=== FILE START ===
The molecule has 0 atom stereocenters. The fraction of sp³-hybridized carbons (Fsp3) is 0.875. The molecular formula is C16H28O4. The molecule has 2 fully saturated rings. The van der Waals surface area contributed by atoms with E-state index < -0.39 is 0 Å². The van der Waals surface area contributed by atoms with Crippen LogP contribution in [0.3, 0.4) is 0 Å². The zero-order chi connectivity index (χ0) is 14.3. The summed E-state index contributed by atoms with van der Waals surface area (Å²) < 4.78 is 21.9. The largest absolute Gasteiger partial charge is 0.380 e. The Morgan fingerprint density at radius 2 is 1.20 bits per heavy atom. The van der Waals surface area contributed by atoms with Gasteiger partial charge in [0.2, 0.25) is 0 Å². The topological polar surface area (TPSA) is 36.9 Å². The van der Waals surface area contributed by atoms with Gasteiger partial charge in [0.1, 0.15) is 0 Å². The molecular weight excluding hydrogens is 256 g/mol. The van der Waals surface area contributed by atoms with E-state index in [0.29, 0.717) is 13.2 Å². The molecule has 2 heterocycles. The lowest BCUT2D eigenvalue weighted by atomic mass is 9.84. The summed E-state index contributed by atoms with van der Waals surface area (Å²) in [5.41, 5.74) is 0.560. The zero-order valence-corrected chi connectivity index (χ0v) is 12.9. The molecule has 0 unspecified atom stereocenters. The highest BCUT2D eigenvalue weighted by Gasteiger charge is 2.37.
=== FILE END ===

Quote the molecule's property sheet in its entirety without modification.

The molecule has 0 atom stereocenters. The fraction of sp³-hybridized carbons (Fsp3) is 0.875. The molecular formula is C16H28O4. The molecule has 2 fully saturated rings. The van der Waals surface area contributed by atoms with E-state index < -0.39 is 0 Å². The van der Waals surface area contributed by atoms with Crippen LogP contribution in [0.3, 0.4) is 0 Å². The zero-order chi connectivity index (χ0) is 14.3. The summed E-state index contributed by atoms with van der Waals surface area (Å²) < 4.78 is 21.9. The largest absolute Gasteiger partial charge is 0.380 e. The Morgan fingerprint density at radius 2 is 1.20 bits per heavy atom. The van der Waals surface area contributed by atoms with Gasteiger partial charge in [0.2, 0.25) is 0 Å². The topological polar surface area (TPSA) is 36.9 Å². The van der Waals surface area contributed by atoms with Gasteiger partial charge in [0.1, 0.15) is 0 Å². The molecular weight excluding hydrogens is 256 g/mol. The van der Waals surface area contributed by atoms with E-state index in [0.29, 0.717) is 13.2 Å². The molecule has 2 heterocycles. The lowest BCUT2D eigenvalue weighted by atomic mass is 9.84. The summed E-state index contributed by atoms with van der Waals surface area (Å²) in [5.41, 5.74) is 0.560. The zero-order valence-corrected chi connectivity index (χ0v) is 12.9. The molecule has 0 unspecified atom stereocenters. The highest BCUT2D eigenvalue weighted by Gasteiger charge is 2.37.